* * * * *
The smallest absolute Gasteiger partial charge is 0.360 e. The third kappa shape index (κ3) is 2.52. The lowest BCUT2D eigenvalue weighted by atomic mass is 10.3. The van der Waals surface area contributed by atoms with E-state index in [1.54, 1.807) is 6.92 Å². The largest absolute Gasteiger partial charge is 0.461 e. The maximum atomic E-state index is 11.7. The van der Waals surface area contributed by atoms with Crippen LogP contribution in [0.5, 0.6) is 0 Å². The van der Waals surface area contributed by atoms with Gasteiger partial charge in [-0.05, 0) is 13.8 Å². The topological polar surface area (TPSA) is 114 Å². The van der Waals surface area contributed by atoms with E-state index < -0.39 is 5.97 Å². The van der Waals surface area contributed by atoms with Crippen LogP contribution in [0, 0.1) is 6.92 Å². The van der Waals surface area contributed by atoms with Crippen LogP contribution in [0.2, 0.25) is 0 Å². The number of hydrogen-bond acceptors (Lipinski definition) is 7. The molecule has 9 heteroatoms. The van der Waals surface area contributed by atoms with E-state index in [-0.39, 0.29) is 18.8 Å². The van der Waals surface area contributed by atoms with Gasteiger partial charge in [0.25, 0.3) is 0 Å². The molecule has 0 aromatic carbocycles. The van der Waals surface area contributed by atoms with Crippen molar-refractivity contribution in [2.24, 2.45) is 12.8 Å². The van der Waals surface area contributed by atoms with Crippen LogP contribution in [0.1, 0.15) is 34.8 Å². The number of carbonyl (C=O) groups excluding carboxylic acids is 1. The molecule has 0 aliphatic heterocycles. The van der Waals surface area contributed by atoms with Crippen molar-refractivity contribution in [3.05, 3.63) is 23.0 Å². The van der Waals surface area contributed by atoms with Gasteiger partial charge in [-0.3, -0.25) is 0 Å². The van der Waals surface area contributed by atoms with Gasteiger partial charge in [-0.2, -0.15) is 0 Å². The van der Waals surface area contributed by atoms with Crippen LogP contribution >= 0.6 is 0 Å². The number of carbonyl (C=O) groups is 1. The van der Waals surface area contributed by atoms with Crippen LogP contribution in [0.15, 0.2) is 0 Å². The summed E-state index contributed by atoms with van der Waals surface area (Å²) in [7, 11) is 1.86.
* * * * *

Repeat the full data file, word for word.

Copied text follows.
The smallest absolute Gasteiger partial charge is 0.360 e. The third kappa shape index (κ3) is 2.52. The lowest BCUT2D eigenvalue weighted by atomic mass is 10.3. The van der Waals surface area contributed by atoms with E-state index in [1.54, 1.807) is 6.92 Å². The largest absolute Gasteiger partial charge is 0.461 e. The maximum atomic E-state index is 11.7. The van der Waals surface area contributed by atoms with Crippen LogP contribution in [0.5, 0.6) is 0 Å². The van der Waals surface area contributed by atoms with Gasteiger partial charge in [-0.05, 0) is 13.8 Å². The topological polar surface area (TPSA) is 114 Å². The van der Waals surface area contributed by atoms with E-state index < -0.39 is 5.97 Å². The van der Waals surface area contributed by atoms with Crippen LogP contribution in [0, 0.1) is 6.92 Å². The van der Waals surface area contributed by atoms with Crippen LogP contribution in [0.2, 0.25) is 0 Å². The number of hydrogen-bond acceptors (Lipinski definition) is 7. The molecule has 9 heteroatoms. The van der Waals surface area contributed by atoms with E-state index in [-0.39, 0.29) is 18.8 Å². The van der Waals surface area contributed by atoms with Gasteiger partial charge in [0.25, 0.3) is 0 Å². The molecule has 0 aromatic carbocycles. The van der Waals surface area contributed by atoms with Crippen molar-refractivity contribution in [2.24, 2.45) is 12.8 Å². The van der Waals surface area contributed by atoms with Crippen LogP contribution in [0.1, 0.15) is 34.8 Å². The number of carbonyl (C=O) groups excluding carboxylic acids is 1. The molecule has 0 aliphatic heterocycles. The van der Waals surface area contributed by atoms with Crippen molar-refractivity contribution in [3.05, 3.63) is 23.0 Å². The van der Waals surface area contributed by atoms with Gasteiger partial charge in [-0.3, -0.25) is 0 Å². The van der Waals surface area contributed by atoms with Gasteiger partial charge in [-0.2, -0.15) is 0 Å². The van der Waals surface area contributed by atoms with Crippen LogP contribution >= 0.6 is 0 Å². The number of carbonyl (C=O) groups is 1. The van der Waals surface area contributed by atoms with Crippen LogP contribution in [0.15, 0.2) is 0 Å². The summed E-state index contributed by atoms with van der Waals surface area (Å²) in [7, 11) is 1.86.